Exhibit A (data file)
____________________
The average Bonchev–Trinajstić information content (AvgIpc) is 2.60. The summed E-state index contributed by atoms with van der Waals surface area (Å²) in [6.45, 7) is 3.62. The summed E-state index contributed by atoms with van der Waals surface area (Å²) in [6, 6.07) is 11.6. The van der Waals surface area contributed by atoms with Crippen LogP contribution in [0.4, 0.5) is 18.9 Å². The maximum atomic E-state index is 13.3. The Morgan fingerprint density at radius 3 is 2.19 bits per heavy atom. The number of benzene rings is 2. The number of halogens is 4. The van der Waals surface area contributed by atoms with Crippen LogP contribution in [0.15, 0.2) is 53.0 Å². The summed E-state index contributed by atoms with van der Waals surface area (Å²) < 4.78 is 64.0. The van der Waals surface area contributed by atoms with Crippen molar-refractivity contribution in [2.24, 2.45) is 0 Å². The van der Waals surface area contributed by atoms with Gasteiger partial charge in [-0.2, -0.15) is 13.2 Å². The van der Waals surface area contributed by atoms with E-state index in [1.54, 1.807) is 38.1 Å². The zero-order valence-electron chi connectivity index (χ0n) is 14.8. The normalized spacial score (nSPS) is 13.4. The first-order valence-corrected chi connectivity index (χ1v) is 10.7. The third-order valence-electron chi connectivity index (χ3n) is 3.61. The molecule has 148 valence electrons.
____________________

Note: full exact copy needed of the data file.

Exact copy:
The average Bonchev–Trinajstić information content (AvgIpc) is 2.60. The summed E-state index contributed by atoms with van der Waals surface area (Å²) in [6.45, 7) is 3.62. The summed E-state index contributed by atoms with van der Waals surface area (Å²) in [6, 6.07) is 11.6. The van der Waals surface area contributed by atoms with Crippen LogP contribution in [0.4, 0.5) is 18.9 Å². The maximum atomic E-state index is 13.3. The Morgan fingerprint density at radius 3 is 2.19 bits per heavy atom. The number of benzene rings is 2. The number of halogens is 4. The van der Waals surface area contributed by atoms with Crippen LogP contribution in [0.15, 0.2) is 53.0 Å². The summed E-state index contributed by atoms with van der Waals surface area (Å²) < 4.78 is 64.0. The van der Waals surface area contributed by atoms with Crippen molar-refractivity contribution in [2.24, 2.45) is 0 Å². The van der Waals surface area contributed by atoms with Gasteiger partial charge in [-0.2, -0.15) is 13.2 Å². The van der Waals surface area contributed by atoms with E-state index in [1.54, 1.807) is 38.1 Å². The zero-order valence-electron chi connectivity index (χ0n) is 14.8. The normalized spacial score (nSPS) is 13.4. The first-order valence-corrected chi connectivity index (χ1v) is 10.7. The third-order valence-electron chi connectivity index (χ3n) is 3.61. The molecule has 148 valence electrons.